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Multitudes Collection

Next Story: Sam


On motherhood and representation

There's a lot to be unpacked about being a working mom in tech or any other industry. Mothers, in general, tend to overcompensate at work, especially now during COVID. As per the 2020 McKinsey & Company Women in the Workplace report, more than one in four women are considering "downshifting" their careers or leaving the workforce due to the pandemic. One of my goals this year is to work towards re-engaging women and moms back into the workforce who have been impacted by COVID.

Even today, we are still primary caretakers, regardless of how much progress was made towards more equal parenting prior to the pandemic.  We're still the ones who are working late at night after our kids go to sleep. Our partners try to help, but little kids still need their mothers biologically and emotionally - especially in the early days. 

I have demonstrated that I can be a high performer in these roles, but I overcompensate because I am a mother.

It is a difficult balance, however, and as a result I don't have time to feel right now.  I have a young child, an initiative that I'm really passionate about and an impact driven job from nine to five. My day starts at let's say nine o'clock. During my lunch I’m taking calls or doing something that I need to complete. Starting at 6 to 8:30 I spend time with my family. And that's when I try to factor in some amount of self-care by running, walking or doing something. Once my son's down, I go back to work until 12 or 1 and then the whole cycle starts over the next morning. It's not healthy to some degree, but honestly, I just try to stay focused on what I'm doing and keep going with it. Over time, I have demonstrated that I can be a high performer in these roles, but I overcompensate because I am a mother. I end up working until two o'clock or three o'clock in the morning, just to prove a point that being a mother is not a shortcoming.

I also think being an immigrant makes me more really resilient and adaptable. I'd also take it back to my roots. My father was a doctor in the army in India and every 3 years we would move to a new city. So, from a very young age I was exposed to different cultures within India and different languages (there’s more than 22 languages in the country). I think that was what acquainted me with being very adaptable in any country that I go to and learn how to navigate and build my career.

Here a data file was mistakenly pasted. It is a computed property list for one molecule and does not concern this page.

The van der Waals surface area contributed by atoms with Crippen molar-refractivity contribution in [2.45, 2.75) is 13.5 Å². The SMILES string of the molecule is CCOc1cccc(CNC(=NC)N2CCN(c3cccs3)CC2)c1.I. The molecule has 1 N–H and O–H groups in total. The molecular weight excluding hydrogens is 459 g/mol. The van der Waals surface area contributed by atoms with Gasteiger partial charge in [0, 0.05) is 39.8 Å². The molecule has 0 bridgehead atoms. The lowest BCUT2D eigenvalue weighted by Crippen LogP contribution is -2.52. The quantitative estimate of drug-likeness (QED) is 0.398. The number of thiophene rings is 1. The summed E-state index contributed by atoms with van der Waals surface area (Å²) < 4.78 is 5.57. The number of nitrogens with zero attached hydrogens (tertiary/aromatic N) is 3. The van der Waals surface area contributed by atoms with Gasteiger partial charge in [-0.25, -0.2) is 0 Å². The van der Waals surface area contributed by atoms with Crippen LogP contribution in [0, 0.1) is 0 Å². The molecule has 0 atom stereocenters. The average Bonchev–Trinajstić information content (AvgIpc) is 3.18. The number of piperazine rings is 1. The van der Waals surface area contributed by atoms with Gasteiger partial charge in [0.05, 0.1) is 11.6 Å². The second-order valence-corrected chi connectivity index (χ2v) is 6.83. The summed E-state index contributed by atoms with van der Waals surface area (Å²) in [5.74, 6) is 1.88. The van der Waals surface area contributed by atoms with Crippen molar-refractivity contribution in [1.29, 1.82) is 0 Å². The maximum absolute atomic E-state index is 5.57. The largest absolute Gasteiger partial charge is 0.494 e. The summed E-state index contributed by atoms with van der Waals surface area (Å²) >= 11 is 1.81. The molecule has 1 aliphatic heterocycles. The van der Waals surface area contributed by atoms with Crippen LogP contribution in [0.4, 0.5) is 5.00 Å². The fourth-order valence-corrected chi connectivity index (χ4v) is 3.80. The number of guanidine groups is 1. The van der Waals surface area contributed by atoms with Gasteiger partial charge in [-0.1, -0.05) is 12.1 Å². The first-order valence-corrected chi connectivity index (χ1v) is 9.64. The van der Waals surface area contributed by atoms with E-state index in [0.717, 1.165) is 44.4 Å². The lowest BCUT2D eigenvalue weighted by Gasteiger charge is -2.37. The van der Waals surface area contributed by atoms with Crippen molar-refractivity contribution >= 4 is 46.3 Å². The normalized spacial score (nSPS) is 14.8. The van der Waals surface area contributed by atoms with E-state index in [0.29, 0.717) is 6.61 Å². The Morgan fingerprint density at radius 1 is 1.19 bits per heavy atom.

It's important for everybody to be able to come to the table to ideate and innovate, because those solutions ultimately should serve everyone.

As a first-generation immigrant, I think this is quite common in some sense. We've left our homes, our friends, family and everybody we know. One thing that will stays with me in particular is my educational experience. I studied in a school that was immensely diverse. We were mixed with kids whose parents ranged from commanders all the way to the Javan, who are the frontline heroes of the country.  It didn’t matter what language you spoke, what the color of your skin was, where you came from or what level your parents were in the army. In school we were all equal. And I think that was the real foundation of who I am today. And I want that equity not just for myself but also for my child and for anyone else who comes to this country after me. 

Growing up, I was never made to feel that I was any lesser than my peers. As a result, I came to expect that I would do everything equally alongside my peers, that opportunities would be equal. But now as I grow older, I see that’s not true. Inequities exist everywhere. Whether we're talking about fem tech or in health tech with contraception or any sort of fertility treatments, there’s been little that’s changed in over a hundred years. Why? Or how women of color entrepreneurs do not have access to equal funding. Some of my other goals besides re-engaging women back in to the workforce though my work at Products by Women for this year is to support women led ventures and reduce gender inequality and pay parity that exists in tech today. In a recent conversation with a friend, I expressed how much disbelief I had that Apple took so freaking long to get a period tracker. Are you telling me that it took them so long to serve 50% of their population? It illustrates why diversity of leadership matters. It's important for everybody to be able to come to the table to ideate and innovate, because those solutions ultimately should serve everyone. 

I hope when my son grows up that he’s not dealing with the same exact issues that we are facing today, but I'm afraid that they will probably still be there. I try my best to give him perspective by making sure that the books he’s reading or anything that we are exposing him to has a lot of diversity. Creating an atmosphere for him to understand diversity is very important at such a young age. There has been a big shift in representation and we see more people like ourselves, which is great. Many years from now, there will be more people who are colored than not. I would like to expose him to schools with a lot of diversity and hopefully all of these efforts that I make will set him up to understand that it is important to think broadly because it’s part of who he is. I try my best to explain these things to him and I hope he is grabbing those little nuggets of wisdom, so that he too can drive change in the world.

Thank you for reading this story from the Multitudes Collection.

Our affirmation candles serve as a physical reminder to embrace your power. We donate 10% of revenues from our I Am Multitudes affirmation candle to the Radical Monarchs.

About Naimeesha

Naimeesha Murthy is an award winning inclusive Product Leader with over decade-long expertise in managing digital products from concept to completion.


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